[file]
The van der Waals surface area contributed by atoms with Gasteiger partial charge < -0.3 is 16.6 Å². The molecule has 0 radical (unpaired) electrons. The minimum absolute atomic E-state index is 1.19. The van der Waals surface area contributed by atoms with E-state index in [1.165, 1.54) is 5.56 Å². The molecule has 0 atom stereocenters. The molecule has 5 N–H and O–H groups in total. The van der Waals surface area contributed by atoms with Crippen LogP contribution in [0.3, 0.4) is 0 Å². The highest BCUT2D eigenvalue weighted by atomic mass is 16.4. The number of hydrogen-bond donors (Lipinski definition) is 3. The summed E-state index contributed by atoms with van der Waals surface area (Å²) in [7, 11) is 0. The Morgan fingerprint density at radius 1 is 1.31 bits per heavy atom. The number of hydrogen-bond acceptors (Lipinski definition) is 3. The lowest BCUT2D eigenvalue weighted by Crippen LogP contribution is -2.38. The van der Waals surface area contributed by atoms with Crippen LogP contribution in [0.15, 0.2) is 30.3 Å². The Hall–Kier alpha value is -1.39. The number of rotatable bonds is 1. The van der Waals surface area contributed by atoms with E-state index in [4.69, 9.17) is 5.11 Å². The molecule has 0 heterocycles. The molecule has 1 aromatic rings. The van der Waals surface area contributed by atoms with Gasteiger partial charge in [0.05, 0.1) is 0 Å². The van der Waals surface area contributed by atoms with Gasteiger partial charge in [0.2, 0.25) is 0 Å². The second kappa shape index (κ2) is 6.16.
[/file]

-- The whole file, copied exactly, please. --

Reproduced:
The van der Waals surface area contributed by atoms with Gasteiger partial charge < -0.3 is 16.6 Å². The molecule has 0 radical (unpaired) electrons. The minimum absolute atomic E-state index is 1.19. The van der Waals surface area contributed by atoms with E-state index in [1.165, 1.54) is 5.56 Å². The molecule has 0 atom stereocenters. The molecule has 5 N–H and O–H groups in total. The van der Waals surface area contributed by atoms with Crippen LogP contribution in [0.3, 0.4) is 0 Å². The highest BCUT2D eigenvalue weighted by atomic mass is 16.4. The number of hydrogen-bond donors (Lipinski definition) is 3. The summed E-state index contributed by atoms with van der Waals surface area (Å²) in [7, 11) is 0. The Morgan fingerprint density at radius 1 is 1.31 bits per heavy atom. The number of hydrogen-bond acceptors (Lipinski definition) is 3. The lowest BCUT2D eigenvalue weighted by Crippen LogP contribution is -2.38. The van der Waals surface area contributed by atoms with Crippen LogP contribution in [0.15, 0.2) is 30.3 Å². The Hall–Kier alpha value is -1.39. The number of rotatable bonds is 1. The van der Waals surface area contributed by atoms with E-state index in [4.69, 9.17) is 5.11 Å². The molecule has 0 heterocycles. The molecule has 1 aromatic rings. The van der Waals surface area contributed by atoms with Gasteiger partial charge in [0.05, 0.1) is 0 Å². The van der Waals surface area contributed by atoms with Gasteiger partial charge in [0.2, 0.25) is 0 Å². The second kappa shape index (κ2) is 6.16.